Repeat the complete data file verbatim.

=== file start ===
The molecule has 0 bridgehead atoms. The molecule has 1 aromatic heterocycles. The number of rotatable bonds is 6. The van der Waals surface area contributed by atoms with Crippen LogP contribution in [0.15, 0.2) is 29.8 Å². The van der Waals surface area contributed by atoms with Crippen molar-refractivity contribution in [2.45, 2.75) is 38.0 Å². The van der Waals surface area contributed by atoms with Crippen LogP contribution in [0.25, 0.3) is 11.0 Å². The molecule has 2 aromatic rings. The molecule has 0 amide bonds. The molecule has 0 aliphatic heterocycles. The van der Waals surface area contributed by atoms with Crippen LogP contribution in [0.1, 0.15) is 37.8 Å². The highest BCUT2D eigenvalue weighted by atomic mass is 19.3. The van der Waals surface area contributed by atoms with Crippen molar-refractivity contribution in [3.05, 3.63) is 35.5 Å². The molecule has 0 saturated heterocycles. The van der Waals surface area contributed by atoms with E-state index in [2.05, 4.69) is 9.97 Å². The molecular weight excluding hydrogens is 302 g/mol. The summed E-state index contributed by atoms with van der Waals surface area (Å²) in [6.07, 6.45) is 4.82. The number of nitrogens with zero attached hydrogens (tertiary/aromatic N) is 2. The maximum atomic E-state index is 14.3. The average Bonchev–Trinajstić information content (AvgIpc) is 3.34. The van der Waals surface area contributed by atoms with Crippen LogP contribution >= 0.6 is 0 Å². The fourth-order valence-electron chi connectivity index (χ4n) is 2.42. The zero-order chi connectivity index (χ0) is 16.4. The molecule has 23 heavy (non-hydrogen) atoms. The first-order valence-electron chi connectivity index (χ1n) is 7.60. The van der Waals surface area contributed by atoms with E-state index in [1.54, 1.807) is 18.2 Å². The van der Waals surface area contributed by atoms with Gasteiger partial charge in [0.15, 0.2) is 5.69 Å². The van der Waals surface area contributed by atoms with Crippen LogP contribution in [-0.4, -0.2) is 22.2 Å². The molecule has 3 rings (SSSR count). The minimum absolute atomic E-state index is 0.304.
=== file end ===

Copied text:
The molecule has 0 bridgehead atoms. The molecule has 1 aromatic heterocycles. The number of rotatable bonds is 6. The van der Waals surface area contributed by atoms with Crippen LogP contribution in [0.15, 0.2) is 29.8 Å². The van der Waals surface area contributed by atoms with Crippen molar-refractivity contribution in [2.45, 2.75) is 38.0 Å². The van der Waals surface area contributed by atoms with Crippen LogP contribution in [0.25, 0.3) is 11.0 Å². The molecule has 2 aromatic rings. The molecule has 0 amide bonds. The molecule has 0 aliphatic heterocycles. The van der Waals surface area contributed by atoms with Crippen LogP contribution in [0.1, 0.15) is 37.8 Å². The highest BCUT2D eigenvalue weighted by atomic mass is 19.3. The van der Waals surface area contributed by atoms with Crippen molar-refractivity contribution in [3.05, 3.63) is 35.5 Å². The molecule has 0 saturated heterocycles. The van der Waals surface area contributed by atoms with E-state index in [2.05, 4.69) is 9.97 Å². The molecular weight excluding hydrogens is 302 g/mol. The summed E-state index contributed by atoms with van der Waals surface area (Å²) in [6.07, 6.45) is 4.82. The number of nitrogens with zero attached hydrogens (tertiary/aromatic N) is 2. The maximum atomic E-state index is 14.3. The average Bonchev–Trinajstić information content (AvgIpc) is 3.34. The van der Waals surface area contributed by atoms with Crippen LogP contribution >= 0.6 is 0 Å². The fourth-order valence-electron chi connectivity index (χ4n) is 2.42. The zero-order chi connectivity index (χ0) is 16.4. The molecule has 23 heavy (non-hydrogen) atoms. The first-order valence-electron chi connectivity index (χ1n) is 7.60. The van der Waals surface area contributed by atoms with E-state index in [1.54, 1.807) is 18.2 Å². The van der Waals surface area contributed by atoms with Gasteiger partial charge in [0.15, 0.2) is 5.69 Å². The van der Waals surface area contributed by atoms with Crippen LogP contribution in [-0.4, -0.2) is 22.2 Å². The molecule has 3 rings (SSSR count). The minimum absolute atomic E-state index is 0.304.